Why is Swimming one of the Most Heart Healthy Exercises?Shawn Slevin
In addition to toning visible muscles, swimming also helps improve the most important muscle in our bodies: our heart!
Swimming is an aerobic exercise, it strengthens the heart by helping it to become larger; making it more efficient in pumping — which leads to better blood flow throughout your body. 30 minutes of swimming a day can reduce coronary heart disease in women by 30 to 40 percent. Regular aerobic exercise can reduce blood pressure. Swimming raises “good” cholesterol HDL levels. For every 1 percent increase in HDL cholesterol, the risk of dying from heart disease drops by 3.5 percent. Studies have also shown that aerobic exercise like swimming can also keep the layer of cells lining your arteries flexible and in good shape.
Other benefits too:
- Want to help prevent diabetes? Swim! Men can reduce their risk of diabetes by an average of 6 percent for every 500 calories a week they burn in aerobic exercise. With just 30 minutes of breaststroke swimming three times per week, you could burn 900 calories — reducing your risk of contracting type 2 diabetes by over 10 percent. Vigorous exercise for women can lower their risk by 16% over inactive women. If you already have type 1diabetes, the aerobic benefits of swimming can be particularly helpful, as this type of exercise can increase insulin sensitivity. According to the American Diabetes Association, diabetics should get 150 minutes per week, spread across at least three days per week, of moderate-intensity physical activity like swimming to aid glycemic control.
- Lower Stress + Higher Spirits = Better Brain all due to the release of endorphins, giving you relaxation and a “natural high”. Swimming changes the brain through a process known as hippocampal neurogenesis, in which the brain replaces cells lost through stress.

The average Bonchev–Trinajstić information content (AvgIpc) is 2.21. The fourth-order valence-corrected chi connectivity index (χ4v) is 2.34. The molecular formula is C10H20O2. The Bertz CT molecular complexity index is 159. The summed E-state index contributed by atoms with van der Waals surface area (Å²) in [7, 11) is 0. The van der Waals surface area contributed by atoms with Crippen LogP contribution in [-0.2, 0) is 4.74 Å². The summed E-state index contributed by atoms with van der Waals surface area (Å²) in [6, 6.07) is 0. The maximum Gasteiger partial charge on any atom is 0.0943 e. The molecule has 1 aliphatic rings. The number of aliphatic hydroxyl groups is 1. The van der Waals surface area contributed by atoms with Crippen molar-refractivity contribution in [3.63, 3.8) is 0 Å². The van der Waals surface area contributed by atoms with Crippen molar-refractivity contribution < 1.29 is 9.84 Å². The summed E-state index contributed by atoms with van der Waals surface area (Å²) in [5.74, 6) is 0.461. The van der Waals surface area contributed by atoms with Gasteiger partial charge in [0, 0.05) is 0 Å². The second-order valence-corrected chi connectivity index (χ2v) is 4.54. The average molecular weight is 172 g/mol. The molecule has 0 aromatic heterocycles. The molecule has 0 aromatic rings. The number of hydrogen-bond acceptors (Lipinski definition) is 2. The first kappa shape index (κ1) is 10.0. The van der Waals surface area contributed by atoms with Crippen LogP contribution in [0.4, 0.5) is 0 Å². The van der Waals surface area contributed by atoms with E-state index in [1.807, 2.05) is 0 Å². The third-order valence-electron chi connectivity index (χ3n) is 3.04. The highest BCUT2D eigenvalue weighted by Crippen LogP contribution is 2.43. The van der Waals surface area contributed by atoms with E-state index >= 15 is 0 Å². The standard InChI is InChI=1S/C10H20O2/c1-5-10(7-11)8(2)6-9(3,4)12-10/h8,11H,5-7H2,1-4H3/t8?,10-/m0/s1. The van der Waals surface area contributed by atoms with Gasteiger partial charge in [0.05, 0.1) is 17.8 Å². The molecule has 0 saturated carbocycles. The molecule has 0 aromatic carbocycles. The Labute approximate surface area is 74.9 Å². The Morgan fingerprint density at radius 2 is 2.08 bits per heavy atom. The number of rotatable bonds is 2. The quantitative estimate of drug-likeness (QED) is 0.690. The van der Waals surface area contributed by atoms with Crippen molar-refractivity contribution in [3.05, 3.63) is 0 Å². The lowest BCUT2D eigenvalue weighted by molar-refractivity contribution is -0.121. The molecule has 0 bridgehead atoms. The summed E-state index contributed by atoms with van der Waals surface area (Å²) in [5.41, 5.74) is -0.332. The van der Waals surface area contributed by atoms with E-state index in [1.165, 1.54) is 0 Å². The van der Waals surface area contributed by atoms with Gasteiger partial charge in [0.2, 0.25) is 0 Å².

- Swimming provides the chance to work out in moist air, which can help reduce exercise-induced asthma symptoms. It also relieves the condition overall by increasing lung volume and teaching proper breathing techniques.
- Swimming is now recognized as one of the biggest calorie burners around, and it’s great for keeping weight under control. The exact number of calories you burn, of course, depends on your own physiology and the intensity with which you exercise, but as a general rule, for every 10 minutes of swimming: the breast stroke will burn 60 calories; the backstroke 80; the freestyle 100; and the butterfly stroke evaporates an impressive 150.
- Swimming puts the body through a broad range of motion that helps joints and ligaments stay loose and flexible. It’s a great way to increase muscle strength and tone. Water is 12 times more dense than air. Propelling through the water acts as resistance exercise…which is the best way to build muscle tone and strength. Additionally, swimming has also been shown to improve bone strength — especially in post-menopausal women.
- Suffer from arthritis? Get into the pool. The water will support 90% of your body weight! If the pool is heated, the warm water can help loosen still joints. People with rheumatoid arthritis can receive greater benefits to their health after participating in hydrotherapy than with other activities. It’s also been proven that water-based exercise improves the use of affected joints and decreases pain from osteoarthritis.
- Perhaps best of all…swimming can keep you from dying prematurely. Researchers at the University of South Carolina followed 40,547 men, aged 20 to 90, for 32 years and discovered that those who swam had a 50 percent lower death rate than runners, walkers or men who got no exercise. The study authors concluded that the same benefits would be received by women too.
What are you waiting for? Join a Swim Strong class for Safety and Health today!
Sources: The American Heart Association; Annals of Internal Medicine; University of Maryland; Columbia University; Science Daily, Huang, etal; CDC and Prevention